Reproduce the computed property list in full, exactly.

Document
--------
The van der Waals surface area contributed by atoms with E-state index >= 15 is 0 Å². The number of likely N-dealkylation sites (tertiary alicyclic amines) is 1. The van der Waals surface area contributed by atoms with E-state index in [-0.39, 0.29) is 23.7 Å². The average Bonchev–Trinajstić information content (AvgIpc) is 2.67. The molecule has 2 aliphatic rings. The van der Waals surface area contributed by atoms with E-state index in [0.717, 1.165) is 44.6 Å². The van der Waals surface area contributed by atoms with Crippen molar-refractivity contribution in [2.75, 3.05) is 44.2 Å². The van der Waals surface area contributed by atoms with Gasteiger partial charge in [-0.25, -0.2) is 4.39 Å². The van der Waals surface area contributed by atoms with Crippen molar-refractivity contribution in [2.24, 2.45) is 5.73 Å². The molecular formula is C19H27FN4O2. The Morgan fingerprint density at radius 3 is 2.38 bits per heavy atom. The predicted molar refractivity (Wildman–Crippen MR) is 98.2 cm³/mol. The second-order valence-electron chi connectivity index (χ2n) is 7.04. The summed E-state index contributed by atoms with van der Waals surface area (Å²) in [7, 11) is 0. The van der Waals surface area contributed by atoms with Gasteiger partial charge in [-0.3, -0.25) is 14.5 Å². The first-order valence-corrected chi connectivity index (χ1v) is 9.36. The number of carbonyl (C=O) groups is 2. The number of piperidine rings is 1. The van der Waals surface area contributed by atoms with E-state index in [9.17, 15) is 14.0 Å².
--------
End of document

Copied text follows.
The van der Waals surface area contributed by atoms with E-state index >= 15 is 0 Å². The number of likely N-dealkylation sites (tertiary alicyclic amines) is 1. The van der Waals surface area contributed by atoms with E-state index in [-0.39, 0.29) is 23.7 Å². The average Bonchev–Trinajstić information content (AvgIpc) is 2.67. The molecule has 2 aliphatic rings. The van der Waals surface area contributed by atoms with E-state index in [0.717, 1.165) is 44.6 Å². The van der Waals surface area contributed by atoms with Crippen molar-refractivity contribution in [2.75, 3.05) is 44.2 Å². The van der Waals surface area contributed by atoms with Gasteiger partial charge in [-0.25, -0.2) is 4.39 Å². The van der Waals surface area contributed by atoms with Crippen molar-refractivity contribution in [2.24, 2.45) is 5.73 Å². The molecular formula is C19H27FN4O2. The Morgan fingerprint density at radius 3 is 2.38 bits per heavy atom. The predicted molar refractivity (Wildman–Crippen MR) is 98.2 cm³/mol. The second-order valence-electron chi connectivity index (χ2n) is 7.04. The summed E-state index contributed by atoms with van der Waals surface area (Å²) in [7, 11) is 0. The van der Waals surface area contributed by atoms with Gasteiger partial charge in [-0.3, -0.25) is 14.5 Å². The first-order valence-corrected chi connectivity index (χ1v) is 9.36. The number of carbonyl (C=O) groups is 2. The number of piperidine rings is 1. The van der Waals surface area contributed by atoms with E-state index in [9.17, 15) is 14.0 Å².